The primary difference between the Mini Pro and the standard Mini is the ability to live-stream and encode straight out of the box. Simply connecting the Ethernet port to your router not only gets you to a crazy amount of switching capability, but various apps see your ATEM as a webcam input. As with all ATEM switching, the true power comes in using BMD’s software. Yes, buttons and a switcher are great, but the ability to network all of your switchers and utilize multiple users is where the rubber meets the road. Within ATEM’s software control are camera shading/control (when using Blackmagic cameras), a Fairlight audio mixer, a stills/media pool and direct monitoring of stream/record functions. Using the USB-C output allows direct H.264 recording to external disks as well as being recognized as a webcam by apps like YouTube Live, Facebook, OSB, Twitch, Zoom and many others. You can use the HDMI program out to record directly to external recorders like Blackmagic’s HyperDeck at the same time, even using a different codec/format. There is also media player support for fill and key images, which support up to 20 stills in PNG, TGA, BMP, JPEG and TIFF format. The advanced Chroma Key and Downstream linear keyer are impressive features for a switcher of this size, as well as the full complement of DVE effects, including a flying key feature for more advanced switch effects.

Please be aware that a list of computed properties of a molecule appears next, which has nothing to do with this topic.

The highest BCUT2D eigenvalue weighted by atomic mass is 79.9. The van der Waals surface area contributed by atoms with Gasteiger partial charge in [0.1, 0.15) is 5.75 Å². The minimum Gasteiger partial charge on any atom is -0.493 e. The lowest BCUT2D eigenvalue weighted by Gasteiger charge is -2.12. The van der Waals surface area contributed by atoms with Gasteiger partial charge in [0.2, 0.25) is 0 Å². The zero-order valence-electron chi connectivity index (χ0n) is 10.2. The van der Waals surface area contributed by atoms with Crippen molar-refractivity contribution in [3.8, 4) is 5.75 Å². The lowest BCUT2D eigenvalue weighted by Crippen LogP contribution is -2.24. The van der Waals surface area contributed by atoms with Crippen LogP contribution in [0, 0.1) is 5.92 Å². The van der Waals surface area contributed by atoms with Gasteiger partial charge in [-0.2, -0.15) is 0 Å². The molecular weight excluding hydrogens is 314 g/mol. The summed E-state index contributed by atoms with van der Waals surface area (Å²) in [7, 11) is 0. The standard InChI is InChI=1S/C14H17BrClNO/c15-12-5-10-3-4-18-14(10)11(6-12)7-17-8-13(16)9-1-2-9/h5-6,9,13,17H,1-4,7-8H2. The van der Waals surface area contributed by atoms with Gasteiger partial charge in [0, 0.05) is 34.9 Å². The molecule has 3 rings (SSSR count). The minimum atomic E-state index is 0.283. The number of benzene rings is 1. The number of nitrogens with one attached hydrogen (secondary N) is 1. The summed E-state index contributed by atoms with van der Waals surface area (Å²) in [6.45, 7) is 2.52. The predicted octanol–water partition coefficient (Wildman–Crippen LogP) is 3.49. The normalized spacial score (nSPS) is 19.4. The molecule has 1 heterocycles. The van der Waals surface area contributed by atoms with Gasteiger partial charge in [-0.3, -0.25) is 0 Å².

The ATEM Mini Pro is truly going to shine in smaller setups — like a professional looking webcast in a home studio, or high quality distance learning in a classroom. But just because it is small doesn’t mean it can’t do big things. The networking aspect alone means remote setups are easy with control in another building or across the city. Use a bonded cell connection and be completely mobile in an instant. You need not sacrifice quality for relative quantity. The real impediment here is cable length. But with HDMI-fiber around $2 per foot (and the 10,000 mini converters we all already own), that limitation won’t be around for long.

For more information, visit www.blackmagicdesign.com